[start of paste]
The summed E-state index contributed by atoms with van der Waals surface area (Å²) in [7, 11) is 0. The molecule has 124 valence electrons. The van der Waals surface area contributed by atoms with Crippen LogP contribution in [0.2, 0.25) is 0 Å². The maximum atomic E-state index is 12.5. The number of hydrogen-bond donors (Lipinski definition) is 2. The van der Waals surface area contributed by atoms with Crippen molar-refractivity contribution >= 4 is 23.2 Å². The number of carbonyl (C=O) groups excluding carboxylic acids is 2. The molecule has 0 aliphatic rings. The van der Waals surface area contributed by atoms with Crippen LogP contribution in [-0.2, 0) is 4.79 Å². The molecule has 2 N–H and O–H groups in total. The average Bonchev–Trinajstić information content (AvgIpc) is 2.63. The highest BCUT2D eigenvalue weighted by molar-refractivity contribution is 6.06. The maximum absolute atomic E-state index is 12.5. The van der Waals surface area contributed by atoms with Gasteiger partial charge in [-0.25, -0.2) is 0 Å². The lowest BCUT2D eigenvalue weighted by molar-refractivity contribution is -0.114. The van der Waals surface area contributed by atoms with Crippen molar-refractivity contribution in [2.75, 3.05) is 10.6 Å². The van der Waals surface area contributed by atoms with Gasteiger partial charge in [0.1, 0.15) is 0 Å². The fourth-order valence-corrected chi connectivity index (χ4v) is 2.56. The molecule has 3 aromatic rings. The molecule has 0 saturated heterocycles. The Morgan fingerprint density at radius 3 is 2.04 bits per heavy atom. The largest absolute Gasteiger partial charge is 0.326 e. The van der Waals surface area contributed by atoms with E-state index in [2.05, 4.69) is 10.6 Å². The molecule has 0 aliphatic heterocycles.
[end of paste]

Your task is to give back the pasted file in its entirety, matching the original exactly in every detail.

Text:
The summed E-state index contributed by atoms with van der Waals surface area (Å²) in [7, 11) is 0. The molecule has 124 valence electrons. The van der Waals surface area contributed by atoms with Crippen LogP contribution in [0.2, 0.25) is 0 Å². The maximum atomic E-state index is 12.5. The number of hydrogen-bond donors (Lipinski definition) is 2. The van der Waals surface area contributed by atoms with Crippen molar-refractivity contribution >= 4 is 23.2 Å². The number of carbonyl (C=O) groups excluding carboxylic acids is 2. The molecule has 0 aliphatic rings. The van der Waals surface area contributed by atoms with Crippen LogP contribution in [-0.2, 0) is 4.79 Å². The molecule has 2 N–H and O–H groups in total. The average Bonchev–Trinajstić information content (AvgIpc) is 2.63. The highest BCUT2D eigenvalue weighted by molar-refractivity contribution is 6.06. The maximum absolute atomic E-state index is 12.5. The van der Waals surface area contributed by atoms with Gasteiger partial charge in [-0.25, -0.2) is 0 Å². The lowest BCUT2D eigenvalue weighted by molar-refractivity contribution is -0.114. The van der Waals surface area contributed by atoms with Crippen molar-refractivity contribution in [2.75, 3.05) is 10.6 Å². The van der Waals surface area contributed by atoms with Gasteiger partial charge in [0.1, 0.15) is 0 Å². The fourth-order valence-corrected chi connectivity index (χ4v) is 2.56. The molecule has 3 aromatic rings. The molecule has 0 saturated heterocycles. The Morgan fingerprint density at radius 3 is 2.04 bits per heavy atom. The largest absolute Gasteiger partial charge is 0.326 e. The van der Waals surface area contributed by atoms with E-state index in [2.05, 4.69) is 10.6 Å². The molecule has 0 aliphatic heterocycles.